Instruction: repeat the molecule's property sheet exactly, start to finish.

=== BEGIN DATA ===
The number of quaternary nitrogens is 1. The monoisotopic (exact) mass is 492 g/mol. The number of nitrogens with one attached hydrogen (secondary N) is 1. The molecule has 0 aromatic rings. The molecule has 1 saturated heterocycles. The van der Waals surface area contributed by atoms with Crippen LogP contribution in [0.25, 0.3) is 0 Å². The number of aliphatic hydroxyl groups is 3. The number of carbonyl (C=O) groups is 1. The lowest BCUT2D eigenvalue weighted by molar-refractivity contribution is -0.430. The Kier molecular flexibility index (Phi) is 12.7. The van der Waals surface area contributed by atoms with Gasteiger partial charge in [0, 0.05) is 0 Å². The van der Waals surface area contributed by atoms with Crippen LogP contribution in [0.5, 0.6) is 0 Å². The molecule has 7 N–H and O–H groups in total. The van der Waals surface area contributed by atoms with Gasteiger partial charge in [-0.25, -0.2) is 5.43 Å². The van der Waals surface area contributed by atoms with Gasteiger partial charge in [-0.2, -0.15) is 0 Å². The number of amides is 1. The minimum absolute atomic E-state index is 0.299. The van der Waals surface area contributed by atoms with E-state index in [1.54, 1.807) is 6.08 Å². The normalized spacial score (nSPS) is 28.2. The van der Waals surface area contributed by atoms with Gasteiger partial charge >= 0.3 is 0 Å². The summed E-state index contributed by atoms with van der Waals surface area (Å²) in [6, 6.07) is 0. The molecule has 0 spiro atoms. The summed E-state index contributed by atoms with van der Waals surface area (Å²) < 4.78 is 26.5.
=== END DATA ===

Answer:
The number of quaternary nitrogens is 1. The monoisotopic (exact) mass is 492 g/mol. The number of nitrogens with one attached hydrogen (secondary N) is 1. The molecule has 0 aromatic rings. The molecule has 1 saturated heterocycles. The van der Waals surface area contributed by atoms with Crippen LogP contribution in [0.25, 0.3) is 0 Å². The number of aliphatic hydroxyl groups is 3. The number of carbonyl (C=O) groups is 1. The lowest BCUT2D eigenvalue weighted by molar-refractivity contribution is -0.430. The Kier molecular flexibility index (Phi) is 12.7. The van der Waals surface area contributed by atoms with Gasteiger partial charge in [0, 0.05) is 0 Å². The van der Waals surface area contributed by atoms with Crippen LogP contribution in [0.5, 0.6) is 0 Å². The molecule has 7 N–H and O–H groups in total. The van der Waals surface area contributed by atoms with Gasteiger partial charge in [-0.25, -0.2) is 5.43 Å². The van der Waals surface area contributed by atoms with Gasteiger partial charge in [-0.2, -0.15) is 0 Å². The number of amides is 1. The minimum absolute atomic E-state index is 0.299. The van der Waals surface area contributed by atoms with E-state index in [1.54, 1.807) is 6.08 Å². The normalized spacial score (nSPS) is 28.2. The van der Waals surface area contributed by atoms with Gasteiger partial charge >= 0.3 is 0 Å². The summed E-state index contributed by atoms with van der Waals surface area (Å²) in [6, 6.07) is 0. The molecule has 0 spiro atoms. The summed E-state index contributed by atoms with van der Waals surface area (Å²) < 4.78 is 26.5.